MS WinME ‘promotional’ deal is a disguised price hike
And not a particularly well disguised one, either...
Yesterday Microsoft revealed the price of the Windows ME upgrade, happily trumpeting that its "promotional" price of $59.95 "makes it affordable for Windows 98 and Windows 98 Second Edition customers to stay current with the latest consumer operating system." It's a great deal, said Microsoft, and by a remarkable coincidence several stories alleging that WinME had been priced low appeared across the Web.
We were particularly taken by a bijou opinionette piece by a Gartner analyst who should know better. The "promotional" $59.95 will be for an unspecified but limited period, after which it will "revert" to $109, which is the current price for the Windows 98 SE and Windows 95 upgrades (bizarrely, the latter is still listed at shop.microsoft.com).
But if you cast your mind back to around a year ago, when Win98 SE came out, don't you remember a certain amount of confusion with service packs, upgrades that were a lot cheaper, even upgrades that were free? Well you should. If you look here, you'll find that Microsoft is still offering Win98 users the opportunity to upgrade to SE for $19.95.
Similar prices were prevalent in various other parts of the world, and while Microsoft UK did give away the SE upgrade to a few early applicants, later ones got hit with "media costs" that mysteriously came to around that price too.
But anyway, last time around, Microsoft put out a new OS, SE, at the same time as the service pack, and it really looked a lot like a service pack. The whole thing was a mess, and the company wound up only being able to charge Monopoly (we use the term advisedly) money for it. This time around, the WinME upgrade from the previous version still looks pretty much like a service pack, and our friend the Gartner analyst sagely observes that the reason the price is "lower" is because there's actually not a lot new there.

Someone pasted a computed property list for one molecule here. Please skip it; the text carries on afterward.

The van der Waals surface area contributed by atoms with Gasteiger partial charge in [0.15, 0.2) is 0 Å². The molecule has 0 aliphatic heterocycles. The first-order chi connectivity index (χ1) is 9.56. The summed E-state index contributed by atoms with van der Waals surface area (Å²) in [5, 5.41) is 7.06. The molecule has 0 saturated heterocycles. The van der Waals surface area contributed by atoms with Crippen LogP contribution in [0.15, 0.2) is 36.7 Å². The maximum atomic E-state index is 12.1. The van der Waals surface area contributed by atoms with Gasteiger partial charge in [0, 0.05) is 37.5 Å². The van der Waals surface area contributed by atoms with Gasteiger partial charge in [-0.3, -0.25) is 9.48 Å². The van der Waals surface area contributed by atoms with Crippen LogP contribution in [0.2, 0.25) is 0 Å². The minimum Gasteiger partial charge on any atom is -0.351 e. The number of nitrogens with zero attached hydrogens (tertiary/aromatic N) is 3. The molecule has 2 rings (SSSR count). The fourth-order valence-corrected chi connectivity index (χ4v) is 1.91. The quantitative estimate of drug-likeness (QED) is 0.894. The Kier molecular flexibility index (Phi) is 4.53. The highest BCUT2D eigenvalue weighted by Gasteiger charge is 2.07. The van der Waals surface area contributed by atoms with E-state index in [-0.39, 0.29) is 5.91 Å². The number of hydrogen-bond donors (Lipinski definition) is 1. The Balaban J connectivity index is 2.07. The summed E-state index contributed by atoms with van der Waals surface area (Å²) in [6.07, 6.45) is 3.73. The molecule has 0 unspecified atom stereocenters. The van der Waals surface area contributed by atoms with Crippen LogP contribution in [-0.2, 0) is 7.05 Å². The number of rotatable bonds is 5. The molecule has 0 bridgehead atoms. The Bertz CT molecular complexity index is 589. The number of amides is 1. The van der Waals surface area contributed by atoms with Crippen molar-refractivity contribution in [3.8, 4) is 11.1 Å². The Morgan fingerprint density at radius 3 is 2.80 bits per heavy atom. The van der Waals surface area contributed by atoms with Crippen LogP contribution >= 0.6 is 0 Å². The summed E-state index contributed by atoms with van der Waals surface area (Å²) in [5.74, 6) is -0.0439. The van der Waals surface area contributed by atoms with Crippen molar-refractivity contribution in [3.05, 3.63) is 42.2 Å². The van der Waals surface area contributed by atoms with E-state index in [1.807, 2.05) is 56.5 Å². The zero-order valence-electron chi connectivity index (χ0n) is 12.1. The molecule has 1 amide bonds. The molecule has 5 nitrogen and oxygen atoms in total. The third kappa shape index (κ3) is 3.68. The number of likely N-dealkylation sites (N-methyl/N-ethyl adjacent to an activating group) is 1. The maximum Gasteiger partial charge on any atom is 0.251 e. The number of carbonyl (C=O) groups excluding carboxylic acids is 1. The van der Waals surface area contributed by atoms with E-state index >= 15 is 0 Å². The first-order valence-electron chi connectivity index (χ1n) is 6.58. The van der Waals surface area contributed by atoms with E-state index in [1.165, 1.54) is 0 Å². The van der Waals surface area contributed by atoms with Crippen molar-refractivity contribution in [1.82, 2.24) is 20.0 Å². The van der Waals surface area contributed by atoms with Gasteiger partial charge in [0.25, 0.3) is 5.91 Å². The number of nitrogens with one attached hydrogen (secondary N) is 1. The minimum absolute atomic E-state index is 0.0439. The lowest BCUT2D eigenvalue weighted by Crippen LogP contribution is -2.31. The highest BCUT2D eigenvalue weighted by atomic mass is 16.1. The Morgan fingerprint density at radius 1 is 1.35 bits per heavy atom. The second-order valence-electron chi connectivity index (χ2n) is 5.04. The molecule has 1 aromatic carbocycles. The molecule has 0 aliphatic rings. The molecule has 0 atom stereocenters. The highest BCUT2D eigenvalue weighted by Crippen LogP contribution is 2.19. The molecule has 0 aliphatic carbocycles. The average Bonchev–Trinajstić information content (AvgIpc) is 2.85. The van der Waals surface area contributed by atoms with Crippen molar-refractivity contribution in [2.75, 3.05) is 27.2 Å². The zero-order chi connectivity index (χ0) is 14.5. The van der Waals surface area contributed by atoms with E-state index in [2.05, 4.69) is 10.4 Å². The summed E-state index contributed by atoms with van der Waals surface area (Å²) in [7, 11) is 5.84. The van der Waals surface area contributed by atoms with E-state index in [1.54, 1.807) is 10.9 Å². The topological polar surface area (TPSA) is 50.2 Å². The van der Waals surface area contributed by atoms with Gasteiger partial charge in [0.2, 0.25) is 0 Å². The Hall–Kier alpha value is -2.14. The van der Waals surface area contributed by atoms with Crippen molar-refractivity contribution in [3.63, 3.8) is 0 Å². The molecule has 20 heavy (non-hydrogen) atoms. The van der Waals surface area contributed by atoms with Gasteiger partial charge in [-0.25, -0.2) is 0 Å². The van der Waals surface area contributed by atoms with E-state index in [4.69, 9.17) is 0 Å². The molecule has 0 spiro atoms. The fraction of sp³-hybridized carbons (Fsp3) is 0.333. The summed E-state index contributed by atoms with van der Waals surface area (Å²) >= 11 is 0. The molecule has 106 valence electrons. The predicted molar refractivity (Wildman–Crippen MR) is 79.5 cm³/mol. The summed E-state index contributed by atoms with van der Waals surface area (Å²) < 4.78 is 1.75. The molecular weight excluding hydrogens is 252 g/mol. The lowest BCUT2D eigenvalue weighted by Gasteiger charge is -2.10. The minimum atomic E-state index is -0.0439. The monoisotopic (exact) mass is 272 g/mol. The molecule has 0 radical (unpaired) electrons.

It's even pretty well possible to ugrade Win98 to WinME functionality for free, if you work your way systematically through the downloads and service packs. But if you actually buy it it's not free, it's not cheaper, it's more expensive - if you miss the "limited time" promotion, upgrading from SE to WinME will be five times more expensive than moving from 98 to SE. But that's not what the press release and a number of pubs say, is it? ®
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